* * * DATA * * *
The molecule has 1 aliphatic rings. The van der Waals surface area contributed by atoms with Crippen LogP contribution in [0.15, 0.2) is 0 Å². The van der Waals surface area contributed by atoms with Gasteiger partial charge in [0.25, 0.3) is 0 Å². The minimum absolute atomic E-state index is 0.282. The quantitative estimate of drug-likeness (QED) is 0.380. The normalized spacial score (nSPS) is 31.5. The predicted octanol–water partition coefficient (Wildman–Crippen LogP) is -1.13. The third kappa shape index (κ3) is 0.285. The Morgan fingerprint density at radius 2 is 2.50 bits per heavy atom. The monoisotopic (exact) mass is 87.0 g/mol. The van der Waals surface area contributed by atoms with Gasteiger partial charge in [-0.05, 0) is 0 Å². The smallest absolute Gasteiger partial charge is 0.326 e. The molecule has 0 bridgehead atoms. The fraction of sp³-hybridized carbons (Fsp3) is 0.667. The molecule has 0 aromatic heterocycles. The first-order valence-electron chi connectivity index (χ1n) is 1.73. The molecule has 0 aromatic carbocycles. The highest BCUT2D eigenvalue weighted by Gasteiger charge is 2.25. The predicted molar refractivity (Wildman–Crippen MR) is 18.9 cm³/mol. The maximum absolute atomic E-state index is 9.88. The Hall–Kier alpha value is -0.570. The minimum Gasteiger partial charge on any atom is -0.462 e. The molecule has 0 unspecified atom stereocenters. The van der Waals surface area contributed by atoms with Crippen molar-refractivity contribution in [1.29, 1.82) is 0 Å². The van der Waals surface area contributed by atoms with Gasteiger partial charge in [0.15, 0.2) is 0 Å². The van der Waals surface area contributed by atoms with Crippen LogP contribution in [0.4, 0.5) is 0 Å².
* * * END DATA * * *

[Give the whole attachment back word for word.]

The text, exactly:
The molecule has 1 aliphatic rings. The van der Waals surface area contributed by atoms with Crippen LogP contribution in [0.15, 0.2) is 0 Å². The van der Waals surface area contributed by atoms with Gasteiger partial charge in [0.25, 0.3) is 0 Å². The minimum absolute atomic E-state index is 0.282. The quantitative estimate of drug-likeness (QED) is 0.380. The normalized spacial score (nSPS) is 31.5. The predicted octanol–water partition coefficient (Wildman–Crippen LogP) is -1.13. The third kappa shape index (κ3) is 0.285. The Morgan fingerprint density at radius 2 is 2.50 bits per heavy atom. The monoisotopic (exact) mass is 87.0 g/mol. The van der Waals surface area contributed by atoms with Gasteiger partial charge in [-0.05, 0) is 0 Å². The smallest absolute Gasteiger partial charge is 0.326 e. The molecule has 0 bridgehead atoms. The fraction of sp³-hybridized carbons (Fsp3) is 0.667. The molecule has 0 aromatic heterocycles. The first-order valence-electron chi connectivity index (χ1n) is 1.73. The molecule has 0 aromatic carbocycles. The highest BCUT2D eigenvalue weighted by Gasteiger charge is 2.25. The predicted molar refractivity (Wildman–Crippen MR) is 18.9 cm³/mol. The maximum absolute atomic E-state index is 9.88. The Hall–Kier alpha value is -0.570. The minimum Gasteiger partial charge on any atom is -0.462 e. The molecule has 0 unspecified atom stereocenters. The van der Waals surface area contributed by atoms with Crippen molar-refractivity contribution in [1.29, 1.82) is 0 Å². The van der Waals surface area contributed by atoms with Gasteiger partial charge in [0.15, 0.2) is 0 Å². The van der Waals surface area contributed by atoms with Crippen LogP contribution in [0.4, 0.5) is 0 Å².